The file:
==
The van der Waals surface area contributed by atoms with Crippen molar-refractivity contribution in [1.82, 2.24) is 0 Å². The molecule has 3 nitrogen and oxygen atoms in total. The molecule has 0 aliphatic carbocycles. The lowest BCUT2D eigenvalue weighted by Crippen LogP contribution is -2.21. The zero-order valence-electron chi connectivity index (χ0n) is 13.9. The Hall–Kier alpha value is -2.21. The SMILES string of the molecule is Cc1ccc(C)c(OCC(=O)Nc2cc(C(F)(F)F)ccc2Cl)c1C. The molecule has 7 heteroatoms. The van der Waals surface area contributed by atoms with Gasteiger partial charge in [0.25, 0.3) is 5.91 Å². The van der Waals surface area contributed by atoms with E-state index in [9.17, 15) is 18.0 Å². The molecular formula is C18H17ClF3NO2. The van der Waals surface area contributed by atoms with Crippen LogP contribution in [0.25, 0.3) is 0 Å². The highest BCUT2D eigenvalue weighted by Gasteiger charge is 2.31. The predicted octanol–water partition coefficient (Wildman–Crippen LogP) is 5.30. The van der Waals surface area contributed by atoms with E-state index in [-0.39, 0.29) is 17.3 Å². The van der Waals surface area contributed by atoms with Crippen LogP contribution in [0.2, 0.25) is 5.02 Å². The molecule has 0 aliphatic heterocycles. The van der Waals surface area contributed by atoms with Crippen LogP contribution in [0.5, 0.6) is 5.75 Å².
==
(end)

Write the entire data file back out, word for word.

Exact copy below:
The van der Waals surface area contributed by atoms with Crippen molar-refractivity contribution in [1.82, 2.24) is 0 Å². The molecule has 3 nitrogen and oxygen atoms in total. The molecule has 0 aliphatic carbocycles. The lowest BCUT2D eigenvalue weighted by Crippen LogP contribution is -2.21. The zero-order valence-electron chi connectivity index (χ0n) is 13.9. The Hall–Kier alpha value is -2.21. The SMILES string of the molecule is Cc1ccc(C)c(OCC(=O)Nc2cc(C(F)(F)F)ccc2Cl)c1C. The molecule has 7 heteroatoms. The van der Waals surface area contributed by atoms with Gasteiger partial charge in [0.25, 0.3) is 5.91 Å². The van der Waals surface area contributed by atoms with E-state index in [9.17, 15) is 18.0 Å². The molecular formula is C18H17ClF3NO2. The van der Waals surface area contributed by atoms with Crippen LogP contribution in [0.25, 0.3) is 0 Å². The highest BCUT2D eigenvalue weighted by Gasteiger charge is 2.31. The predicted octanol–water partition coefficient (Wildman–Crippen LogP) is 5.30. The van der Waals surface area contributed by atoms with E-state index in [-0.39, 0.29) is 17.3 Å². The van der Waals surface area contributed by atoms with Crippen LogP contribution in [0.2, 0.25) is 5.02 Å². The molecule has 0 aliphatic heterocycles. The van der Waals surface area contributed by atoms with Crippen LogP contribution in [0.5, 0.6) is 5.75 Å².